Does Diversity improve your School's UC Acceptance Rate?

A few weeks ago, I created a list of the most diverse schools in Los Angeles. Of the top twenty schools, only two were high schools: Los Angeles Center for Enriched Studies (LACES) and Granada Hills Charter High School. Around the same time, I also calculated the UC acceptance rates for LA High schools. LACES was tied for the highest acceptance rate, and Granada Hills was in the top 25.

It almost seemed like their diversity might be helping their UC acceptance rate. Upon closer inspection, however, the data is much more complicated. Let’s start by thinking about whether the different ethnic groups are even applying at the same rates. Below I have analyzed the percent of each group that applies to UCs.

I found this a bit surprising and a bit uplifting. At both schools, African American students are clearly being encouraged to apply to UCs, and they apply at the highest rates for both schools. A little distressing is how few Latinos apply. And we shouldn’t be surprised when the acceptance data reflects the applications:

Latino students have the lowest percent of seniors students accepted at both schools. Meanwhile, African American students are getting accepted at the similar or higher rates than their white peers. Asian students are also accepted at the highest rates that both schools – at LACES at a rate of 59% which is 20% higher than the school’s overall acceptance rate.

I think this data show that the schools are making strides toward equity, but still have a ways to go. While they both seem to be actively encouraging African American students to apply, and they have narrowed the achievement gap there (a very impressive feat), a gap remains with their Latino populations. 

Diversity alone does not support your school’s success rate – it takes active work by the school staff to make sure that applications are equitable, so that acceptances can be too.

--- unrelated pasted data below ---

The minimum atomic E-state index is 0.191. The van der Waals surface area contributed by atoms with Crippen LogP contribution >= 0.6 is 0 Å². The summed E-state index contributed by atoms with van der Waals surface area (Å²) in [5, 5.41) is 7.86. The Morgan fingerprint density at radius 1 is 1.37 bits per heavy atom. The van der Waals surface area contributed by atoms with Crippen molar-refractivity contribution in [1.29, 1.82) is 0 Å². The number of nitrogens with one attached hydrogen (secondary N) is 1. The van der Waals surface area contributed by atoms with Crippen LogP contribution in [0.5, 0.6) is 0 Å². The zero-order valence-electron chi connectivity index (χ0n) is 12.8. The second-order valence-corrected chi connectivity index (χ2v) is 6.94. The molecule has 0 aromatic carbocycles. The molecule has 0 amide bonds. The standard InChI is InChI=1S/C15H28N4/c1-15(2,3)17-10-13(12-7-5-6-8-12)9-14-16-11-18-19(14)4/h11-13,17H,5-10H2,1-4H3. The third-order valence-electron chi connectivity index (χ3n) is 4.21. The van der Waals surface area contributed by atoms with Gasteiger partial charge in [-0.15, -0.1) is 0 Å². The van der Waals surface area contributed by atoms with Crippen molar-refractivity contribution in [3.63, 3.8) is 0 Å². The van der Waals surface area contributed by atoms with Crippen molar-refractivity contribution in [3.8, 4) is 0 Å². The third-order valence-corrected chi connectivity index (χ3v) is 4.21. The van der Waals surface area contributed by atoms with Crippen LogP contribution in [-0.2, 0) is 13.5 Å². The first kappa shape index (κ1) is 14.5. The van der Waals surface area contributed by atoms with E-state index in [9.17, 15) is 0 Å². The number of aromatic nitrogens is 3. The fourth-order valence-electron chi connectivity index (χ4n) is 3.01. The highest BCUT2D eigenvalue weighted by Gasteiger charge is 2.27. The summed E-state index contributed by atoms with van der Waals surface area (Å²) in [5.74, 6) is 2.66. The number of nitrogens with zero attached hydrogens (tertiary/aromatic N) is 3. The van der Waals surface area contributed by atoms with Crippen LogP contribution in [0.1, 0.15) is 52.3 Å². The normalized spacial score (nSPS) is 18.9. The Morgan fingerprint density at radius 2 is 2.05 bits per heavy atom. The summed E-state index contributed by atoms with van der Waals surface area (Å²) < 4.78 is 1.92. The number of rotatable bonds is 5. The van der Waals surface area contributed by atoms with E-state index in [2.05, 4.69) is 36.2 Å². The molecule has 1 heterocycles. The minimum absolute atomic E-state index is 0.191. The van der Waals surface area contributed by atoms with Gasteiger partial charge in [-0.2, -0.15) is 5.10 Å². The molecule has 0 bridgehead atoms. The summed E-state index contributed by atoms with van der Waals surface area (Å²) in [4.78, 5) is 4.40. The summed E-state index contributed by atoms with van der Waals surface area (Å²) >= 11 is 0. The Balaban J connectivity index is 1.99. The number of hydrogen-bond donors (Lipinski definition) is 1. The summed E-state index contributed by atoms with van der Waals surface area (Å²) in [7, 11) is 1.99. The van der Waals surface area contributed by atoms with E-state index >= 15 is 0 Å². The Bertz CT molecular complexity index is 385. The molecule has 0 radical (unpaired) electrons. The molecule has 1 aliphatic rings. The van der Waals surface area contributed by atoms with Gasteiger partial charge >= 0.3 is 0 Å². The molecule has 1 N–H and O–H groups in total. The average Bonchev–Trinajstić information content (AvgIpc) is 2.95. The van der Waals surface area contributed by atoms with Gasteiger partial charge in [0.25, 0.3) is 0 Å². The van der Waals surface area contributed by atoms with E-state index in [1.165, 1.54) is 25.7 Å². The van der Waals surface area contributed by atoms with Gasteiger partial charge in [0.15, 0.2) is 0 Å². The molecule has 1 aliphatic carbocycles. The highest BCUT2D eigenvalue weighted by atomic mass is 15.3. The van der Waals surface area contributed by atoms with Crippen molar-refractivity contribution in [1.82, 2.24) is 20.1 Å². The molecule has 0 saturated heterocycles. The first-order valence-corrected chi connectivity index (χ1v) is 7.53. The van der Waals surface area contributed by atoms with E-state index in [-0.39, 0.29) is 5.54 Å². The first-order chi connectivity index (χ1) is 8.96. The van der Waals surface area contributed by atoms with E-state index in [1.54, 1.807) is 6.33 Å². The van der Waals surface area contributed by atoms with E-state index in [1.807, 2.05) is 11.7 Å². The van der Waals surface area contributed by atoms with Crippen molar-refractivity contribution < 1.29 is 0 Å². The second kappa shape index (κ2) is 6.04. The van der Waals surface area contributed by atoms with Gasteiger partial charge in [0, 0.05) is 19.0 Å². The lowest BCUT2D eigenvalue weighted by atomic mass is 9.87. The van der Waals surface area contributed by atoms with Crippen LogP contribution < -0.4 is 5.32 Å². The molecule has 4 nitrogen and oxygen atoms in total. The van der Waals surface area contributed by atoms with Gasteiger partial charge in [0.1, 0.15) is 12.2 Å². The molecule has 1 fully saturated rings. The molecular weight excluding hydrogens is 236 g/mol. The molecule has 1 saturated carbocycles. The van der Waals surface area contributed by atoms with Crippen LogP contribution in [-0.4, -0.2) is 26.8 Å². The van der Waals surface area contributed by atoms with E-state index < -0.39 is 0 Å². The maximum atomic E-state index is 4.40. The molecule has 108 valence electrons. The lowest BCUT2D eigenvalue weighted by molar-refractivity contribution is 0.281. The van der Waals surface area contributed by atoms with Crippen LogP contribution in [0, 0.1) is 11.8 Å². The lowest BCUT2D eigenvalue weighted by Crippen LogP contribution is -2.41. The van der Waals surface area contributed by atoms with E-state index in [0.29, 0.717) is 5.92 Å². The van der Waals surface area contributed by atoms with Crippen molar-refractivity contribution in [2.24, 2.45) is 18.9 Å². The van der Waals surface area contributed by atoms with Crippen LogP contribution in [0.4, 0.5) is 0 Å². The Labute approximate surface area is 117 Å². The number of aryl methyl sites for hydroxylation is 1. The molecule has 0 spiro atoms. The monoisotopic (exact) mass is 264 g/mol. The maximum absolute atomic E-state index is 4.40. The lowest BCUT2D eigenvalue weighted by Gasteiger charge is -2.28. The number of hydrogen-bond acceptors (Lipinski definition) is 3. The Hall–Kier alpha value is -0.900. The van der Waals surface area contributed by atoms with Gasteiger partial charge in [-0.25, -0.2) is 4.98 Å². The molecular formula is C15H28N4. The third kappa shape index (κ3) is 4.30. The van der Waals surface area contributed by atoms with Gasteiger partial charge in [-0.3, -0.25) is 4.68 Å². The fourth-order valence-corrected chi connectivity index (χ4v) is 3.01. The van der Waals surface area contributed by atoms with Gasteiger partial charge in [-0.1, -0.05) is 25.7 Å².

4 Replies to “Does Diversity improve your School's UC Acceptance Rate?”

  1. What is the demographics distribution; how many are there in each group in absolute terms?
    More, there’s no way these subpopulations at Granada are going to be similar to those at LACES in ways important to acceptance (SES, e.g.)
    I agree it’s interesting and I agree it’s complicated, but these differences need a lot more scrutinizing. Why are Asian acceptances so different? If kids aren’t applying to UCs where are they applying? Why isn’t everyone applying to UCs?
    Thanks for these little drill-holes; I’m enjoying your blog!

    1. School Data Nerd says:

      These are good questions. I only chose these two because they had similar ethnic demographics, not similar SES – so that is definitely something to consider. I agree more information is needed. A lot of information, though, is simply not available publicly.

  2. I agree these schools are seemingly nominally similar demographically. But as you point out, ethnicity is not SES. I think the groups are probably different in important ways.

    I think these data come straight from the new state caassp database or whatever it’s called…LAT should really source these data better….

    For one thing, GHCHS is 2.5x the size of LACES; there are 3.4x the number of af-ams at the expense of latinos. Moreover, I strongly suspect the performance indicators on those subpopulations are decidedly different between the schools. The SES demographics of these schools will be markedly different by subgroup I suspect.

    Anyway, again as you say: complicated. I wouldn’t trust for a moment that these statistics have even been collected in comparable ways…this stuff matters. Nominal similarities ust aren’t.

    1. School Data Nerd says:

      Ok now that you are repeating youraelf, I don’t think you get the point of the post. You are reading it like I’m saying one school is better than the other. I am saying that diversity on its own is not a solution – there are other factors. Size being one of them. Also, what does that mean that ether statistics have been collected in comparable ways? Finally, No this does not come from the caaspp database, if you read the post it is clearly about uc acceptances. I’m beginning to think you didn’t read what I said….

Comments are closed.